CIHMID Postdoctoral Fellows Program Potential Projects

The following is a list of potential projects in CIHMID host labs that prospective applicants to the CIHMID Postdoctoral Fellows Program could use as a basis for initiating contact with potential hosts.

Applicants are not required to choose a project from this list. Novel projects that are not on this list can be proposed, and applicants may apply to work with host labs who are not actively listing projects on this page.

This list will be continuously updated as new prospective projects arise.

 

Opportunistic pathogens can subvert infection barriers (e.g., host immune functions and nutrient limitations) and switch from peaceful commensal to potentially lethal pathogen. The factors promoting either outcome are unknown, but must be shaped by dynamic physiological interactions between host and pathogen. This project aims to determine key factors at the host-pathogen interface that mediate the switch between controlled and acute infection in the Drosophila systemic infection model and the opportunistic human pathogen Serratia marcescens. Since we approach this problem at multiple scales, we are looking for potential candidates with a diverse set of backgrounds. Experience in fly immunology, physiology, fly and bacterial cell biology or genetics, as well as bacterial pathogenesis is beneficial, but there is also room for quantitative approaches (mathematical modeling). This project is a collaboration of the Lazzaro, Ellner, Buchon and Dörr labs.

 

Tobias Dörr and Lars Westblade (Weill Cornell Medicine) Labs: Mechanisms and Clinical Significance of β-Lactam Tolerance in Gram-negative Pathogens
Antibiotic treatment failure is an increasingly widespread burden on human health that poses one of the most significant threats to planetary life. Treatment failure is often due to the development of antibiotic resistance. A complete comprehension of the factors that promote the development, and particularly the dissemination, of antibiotic resistance is still lacking. Nonetheless, evidence suggests that antibiotic “tolerance” – the ability of a microorganism to sustain viability for extended time periods in the presence of antibiotics – is an important stepping stone towards frank resistance. This project, a collaborative effort between the Dörr Laboratory in Ithaca, and the Westblade Laboratory at Weill Cornell Medicine in NYC, is focused on β-lactam tolerance in nosocomial Gram-negative pathogens such as Klebsiella pneumoniae and Enterobacter cloacae. Using a diverse toolset encompassing genetic, biochemical and clinical microbiology methods, we will interrogate the metabolic state and the genetic circuitry underlying β-lactam tolerance in clinically important Gram-negative pathogens. Furthermore, we will probe the connection between tolerance and the development of overt β-lactam resistance (e.g., acquisition of β-lactamases, which are enzymes that degrade β-lactams). Ultimately, we hope to uncover novel targets for antitolerance agents that could serve as adjuvants to improve the efficacy of β-lactam antibiotics, which are among our most important antibiotics.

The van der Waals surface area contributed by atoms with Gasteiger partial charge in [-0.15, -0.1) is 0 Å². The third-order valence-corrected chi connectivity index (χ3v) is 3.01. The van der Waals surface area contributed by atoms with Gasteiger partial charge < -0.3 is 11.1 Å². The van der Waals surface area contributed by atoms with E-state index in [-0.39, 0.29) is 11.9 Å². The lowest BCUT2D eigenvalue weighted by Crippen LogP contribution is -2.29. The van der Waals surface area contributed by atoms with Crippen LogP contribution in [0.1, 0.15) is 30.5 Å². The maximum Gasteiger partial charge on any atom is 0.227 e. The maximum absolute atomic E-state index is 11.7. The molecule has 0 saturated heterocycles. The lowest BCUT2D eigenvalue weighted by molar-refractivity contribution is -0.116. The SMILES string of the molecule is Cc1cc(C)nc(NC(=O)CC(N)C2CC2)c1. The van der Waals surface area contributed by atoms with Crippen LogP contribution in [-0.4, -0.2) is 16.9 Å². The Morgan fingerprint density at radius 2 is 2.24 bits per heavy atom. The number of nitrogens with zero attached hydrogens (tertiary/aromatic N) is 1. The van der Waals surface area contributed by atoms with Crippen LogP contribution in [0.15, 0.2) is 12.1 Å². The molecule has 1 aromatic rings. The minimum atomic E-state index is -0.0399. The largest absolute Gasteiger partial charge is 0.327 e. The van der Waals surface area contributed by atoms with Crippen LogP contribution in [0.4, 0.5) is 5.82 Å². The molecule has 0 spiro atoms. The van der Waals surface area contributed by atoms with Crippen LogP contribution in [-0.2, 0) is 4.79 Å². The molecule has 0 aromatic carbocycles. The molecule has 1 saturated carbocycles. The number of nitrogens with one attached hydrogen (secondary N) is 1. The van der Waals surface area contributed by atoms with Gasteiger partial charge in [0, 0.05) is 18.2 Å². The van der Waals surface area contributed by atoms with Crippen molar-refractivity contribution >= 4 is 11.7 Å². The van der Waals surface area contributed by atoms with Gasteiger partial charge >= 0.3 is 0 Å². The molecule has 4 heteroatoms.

Nicolas Buchon, and Praveen Sethupathy Labs: Molecular dialogue between Intestinal Stem Cells and Microbiota 
The intestinal epithelium faces unique challenges as it is constantly exposed to the passage of ingested material including food, bacteria and xenobiotics. To maintain tissue function, the intestinal epithelium is undergoing continuous renewal mediated by intestinal stem cells (ISCs). ISC proliferation and differentiation are constantly adapted both to the microbes present and to the gut environment, suggesting that the structure and composition of the gut epithelium is plastic. Sustained tissue function is essential to organismal health and disruption of gut homeostasis is associated with a broad range of pathologies such as inflammatory disorders and cancer. Despite the central role of ISCs in health and disease, little is known about the molecular mechanisms that regulate ISC activity in response to the microbial environment in the luminal content and how these processes sustain health. Recent results in the Buchon lab have demonstrated that indigenous and invasive gut microbes influence ISC activity. Notably, we have demonstrated that pathogens and non-pathogenic microbes influence the differentiation of ISCs in an opposite way. This project is a collaboration between the Buchon and Sethupathy labs, in which we propose to dissect the molecular dialogue between ISCs and the microbiota using both Drosophila melanogaster and mouse enteroids as models. 

 

Andrew Moeller Lab: Evolution of Symbiosis
The
 Moeller Lab studies the evolution of symbiosis between animals and microorganisms. Our current work focuses on vertebrates’ co-evolutionary histories with bacteria through a combination of -omics approaches, gnotobiotic and microbiology experiments, and natural history. We are recruiting highly motivated and independent postdoctoral candidates with training in genomics, population genetics, microbiology, immunology, or related fields. Candidates interested in the genetic basis of microbial adaptation to host immune systems, the modes and genetics of microbial transmission within and among host lineages, the genetic basis of host adaptation to microorganisms, or other topics pertaining to the evolutionary causes and consequences of host-microbe relationships are particularly encouraged to apply.